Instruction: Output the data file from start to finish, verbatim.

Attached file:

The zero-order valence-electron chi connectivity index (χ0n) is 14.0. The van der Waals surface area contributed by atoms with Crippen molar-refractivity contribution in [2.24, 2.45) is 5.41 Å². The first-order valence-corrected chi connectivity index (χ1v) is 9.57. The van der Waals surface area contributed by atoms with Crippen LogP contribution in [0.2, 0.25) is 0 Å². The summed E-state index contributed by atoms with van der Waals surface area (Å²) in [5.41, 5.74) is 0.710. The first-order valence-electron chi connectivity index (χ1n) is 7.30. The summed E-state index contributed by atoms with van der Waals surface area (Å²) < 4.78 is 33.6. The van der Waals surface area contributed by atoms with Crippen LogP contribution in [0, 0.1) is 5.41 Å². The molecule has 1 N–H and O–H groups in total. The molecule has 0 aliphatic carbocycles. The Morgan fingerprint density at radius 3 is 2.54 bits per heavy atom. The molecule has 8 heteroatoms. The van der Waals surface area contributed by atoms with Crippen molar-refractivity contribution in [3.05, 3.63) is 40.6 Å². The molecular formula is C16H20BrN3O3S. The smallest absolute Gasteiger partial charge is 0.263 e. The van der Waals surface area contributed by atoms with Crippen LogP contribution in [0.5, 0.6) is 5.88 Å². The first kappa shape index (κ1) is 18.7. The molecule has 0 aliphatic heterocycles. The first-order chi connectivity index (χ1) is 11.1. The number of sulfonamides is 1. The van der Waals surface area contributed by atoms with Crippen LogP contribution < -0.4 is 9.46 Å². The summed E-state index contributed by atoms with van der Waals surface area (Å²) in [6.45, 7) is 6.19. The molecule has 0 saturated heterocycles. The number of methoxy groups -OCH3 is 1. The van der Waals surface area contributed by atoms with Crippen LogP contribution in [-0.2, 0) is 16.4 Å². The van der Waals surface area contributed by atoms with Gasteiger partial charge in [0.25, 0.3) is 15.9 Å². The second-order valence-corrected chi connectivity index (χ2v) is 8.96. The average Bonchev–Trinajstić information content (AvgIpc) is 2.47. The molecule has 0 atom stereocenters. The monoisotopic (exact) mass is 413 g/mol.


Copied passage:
The zero-order valence-electron chi connectivity index (χ0n) is 14.0. The van der Waals surface area contributed by atoms with Crippen molar-refractivity contribution in [2.24, 2.45) is 5.41 Å². The first-order valence-corrected chi connectivity index (χ1v) is 9.57. The van der Waals surface area contributed by atoms with Crippen LogP contribution in [0.2, 0.25) is 0 Å². The summed E-state index contributed by atoms with van der Waals surface area (Å²) in [5.41, 5.74) is 0.710. The first-order valence-electron chi connectivity index (χ1n) is 7.30. The summed E-state index contributed by atoms with van der Waals surface area (Å²) < 4.78 is 33.6. The van der Waals surface area contributed by atoms with Crippen LogP contribution in [0, 0.1) is 5.41 Å². The molecule has 1 N–H and O–H groups in total. The molecule has 0 aliphatic carbocycles. The Morgan fingerprint density at radius 3 is 2.54 bits per heavy atom. The molecule has 8 heteroatoms. The van der Waals surface area contributed by atoms with Crippen molar-refractivity contribution in [3.05, 3.63) is 40.6 Å². The molecular formula is C16H20BrN3O3S. The smallest absolute Gasteiger partial charge is 0.263 e. The van der Waals surface area contributed by atoms with Crippen LogP contribution in [0.5, 0.6) is 5.88 Å². The first kappa shape index (κ1) is 18.7. The molecule has 0 aliphatic heterocycles. The first-order chi connectivity index (χ1) is 11.1. The number of sulfonamides is 1. The van der Waals surface area contributed by atoms with Crippen LogP contribution < -0.4 is 9.46 Å². The summed E-state index contributed by atoms with van der Waals surface area (Å²) in [6.45, 7) is 6.19. The molecule has 0 saturated heterocycles. The number of methoxy groups -OCH3 is 1. The van der Waals surface area contributed by atoms with Crippen LogP contribution in [-0.2, 0) is 16.4 Å². The van der Waals surface area contributed by atoms with Gasteiger partial charge in [0.25, 0.3) is 15.9 Å². The second-order valence-corrected chi connectivity index (χ2v) is 8.96. The average Bonchev–Trinajstić information content (AvgIpc) is 2.47. The molecule has 0 atom stereocenters. The monoisotopic (exact) mass is 413 g/mol.